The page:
Publix’ Marketing Success: Driven by Customer-Centric Culture

Publix is the first AMA Tampa Bay Hall of Fame Award winner for a good reason. Publix never ceases to impress in the realm of marketing, much like in other areas of the business. The grocery store chain has managed to gain market share over competitors in an increasingly competitive landscape. How does Publix do it? The answer comes down to one singular concept that guides the bulk of the company’s decisions: A customer-centric culture.

How is a strong customer-centric culture reflected in marketing and how does it drive marketing?

Publix Shares Values with Customers

Publix’ marketing does not highlight the excellence of the brand or its stores. In fact, Publix’ marketing is not focused on their brand at all. It is focused on their customers.

Customer-focused marketing begins with sharing customers’ values and beliefs, and designing marketing campaigns that prove this. The shared values that Publix emphasizes most are quality, togetherness with family and friends, and customer service. All marketing campaigns focus on one or all of these values.

Shared Values in Communications

Publix designs TV, online, and print communications to highlight the themes mentioned above. The brand’s holiday communications display the most well known examples of this. They offer recipes for delicious holiday meals, other useful ideas for holiday dinner hosts, and instructions for child-friendly crafts and decorations. Not only do these communications reveal that Publix values togetherness and quality, but the instructions for do-it-yourself crafts and meals extend Publix’ customer service beyond the store and into the home.

Genuine Emotional Connections with Customers

Publix’ customer-centricity is also evident in its ads, which highlights the shared value of togetherness. Publix forms a genuine connection with its customers because it approaches emotion differently. Publix’ ads allow emotion to develop organically.

It’s common for companies to design ads to evoke to a predetermined emotion in viewers. Often, the emotions are determined first, then the ads are designed to fit them. Publix is unique in that it designs its ads according to shared values, rather than a predetermined emotion.

These shared values (in this case, togetherness with family and friends) can evoke a variety of emotions organically, such as happiness, love, longing, excitement, nostalgia, or a different emotion. By allowing each customer to develop his/her own emotions in reaction to a shared value (rather than imposing a certain emotion on them), the brand forms a much deeper connection to its customers.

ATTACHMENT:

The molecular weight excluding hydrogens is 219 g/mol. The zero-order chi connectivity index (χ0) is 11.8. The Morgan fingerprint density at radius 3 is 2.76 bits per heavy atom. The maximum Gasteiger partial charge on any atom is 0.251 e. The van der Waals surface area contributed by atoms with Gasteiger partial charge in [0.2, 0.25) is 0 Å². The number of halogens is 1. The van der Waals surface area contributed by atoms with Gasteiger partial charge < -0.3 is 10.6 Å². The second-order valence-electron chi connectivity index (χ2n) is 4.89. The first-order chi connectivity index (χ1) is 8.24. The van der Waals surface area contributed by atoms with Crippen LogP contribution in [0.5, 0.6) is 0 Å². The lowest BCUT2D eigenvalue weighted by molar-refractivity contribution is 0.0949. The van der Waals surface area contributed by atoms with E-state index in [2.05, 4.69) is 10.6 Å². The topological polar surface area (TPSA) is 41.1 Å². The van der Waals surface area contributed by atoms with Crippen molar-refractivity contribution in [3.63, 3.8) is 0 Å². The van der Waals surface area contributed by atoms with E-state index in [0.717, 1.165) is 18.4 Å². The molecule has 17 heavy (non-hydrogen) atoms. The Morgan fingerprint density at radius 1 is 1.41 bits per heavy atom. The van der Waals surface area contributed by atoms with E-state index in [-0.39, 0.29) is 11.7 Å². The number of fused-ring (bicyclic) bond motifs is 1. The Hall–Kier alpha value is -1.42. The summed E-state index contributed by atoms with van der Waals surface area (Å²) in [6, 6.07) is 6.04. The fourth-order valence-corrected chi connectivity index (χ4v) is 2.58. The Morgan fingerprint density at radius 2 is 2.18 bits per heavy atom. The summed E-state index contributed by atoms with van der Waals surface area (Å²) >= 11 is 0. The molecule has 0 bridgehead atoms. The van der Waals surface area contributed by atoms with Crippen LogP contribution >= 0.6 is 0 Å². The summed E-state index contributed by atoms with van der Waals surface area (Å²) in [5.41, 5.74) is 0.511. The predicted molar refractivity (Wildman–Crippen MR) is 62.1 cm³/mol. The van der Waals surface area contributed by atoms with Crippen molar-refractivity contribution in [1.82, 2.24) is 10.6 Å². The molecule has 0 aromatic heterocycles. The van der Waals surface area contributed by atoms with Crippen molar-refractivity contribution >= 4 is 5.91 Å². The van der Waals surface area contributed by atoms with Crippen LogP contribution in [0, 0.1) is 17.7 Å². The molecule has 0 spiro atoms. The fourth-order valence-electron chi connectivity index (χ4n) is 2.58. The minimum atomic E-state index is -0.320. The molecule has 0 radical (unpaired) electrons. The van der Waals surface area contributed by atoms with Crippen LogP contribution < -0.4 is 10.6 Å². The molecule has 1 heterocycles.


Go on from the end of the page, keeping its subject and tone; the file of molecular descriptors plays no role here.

2015 Holiday Ads Pulled at the Heartstrings

One example of an ad in which Publix used togetherness to forge an emotional connection is the much-loved Publix Thanksgiving ad. Salt and pepper shakers that look like pilgrims come to life as they’re shared and passed around to multiple generations of a family, all smiling, seated at a large table together, and sharing a Thanksgiving feast.

A 2015 Christmas ad focused on togetherness too, as it features a teenage boy using a homemade invitation to invite a lonely elderly woman to have Christmas dinner with his family. These ads can evoke different emotions, depending on the viewer’s unique family experiences. What’s certain is that any viewer will feel touched and more connected to the brand as a result.

It all Starts in the Store

Regardless of how Publix emphasizes customer centricity in its marketing campaigns, it would lack authenticity if Publix were not equally adamant about observing these values in its stores. Those who have shopped at Publix can see its dedication to quality, customer service, and family-friendliness/togetherness.

Adherence to these values in the stores enables Publix’ marketing team to create campaigns that highlight what customers already know to be true. Brand reputation is high. Commitment to quality is already well known. The ability to focus on the brand’s core values simplifies marketing and branding…and lifts Publix far above its competitors.

About the Author: Chiara Tedone


Chiara is a Digital Content Creator for AMA Tampa Bay. She is Co-founder and Director of Winning the Fight, a non-profit organization specializing in neurodegenerative disease research. Chiara is also a freelance digital marketer for small businesses and is finishing up her MBA with a specialty in marketing from the University of South Florida. Prior to moving to Florida, Chiara lived in Washington, DC. She earned her BA in International Studies from American University’s School of International Services in 2007 and worked for Booz Allen Hamilton and the Department of Defense thereafter. Her hobbies include obstacle racing, running, swimming, kayaking, SCUBA diving, and opera/classical singing. She also loves country music and chocolate!

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Email: Chiara at [email protected]

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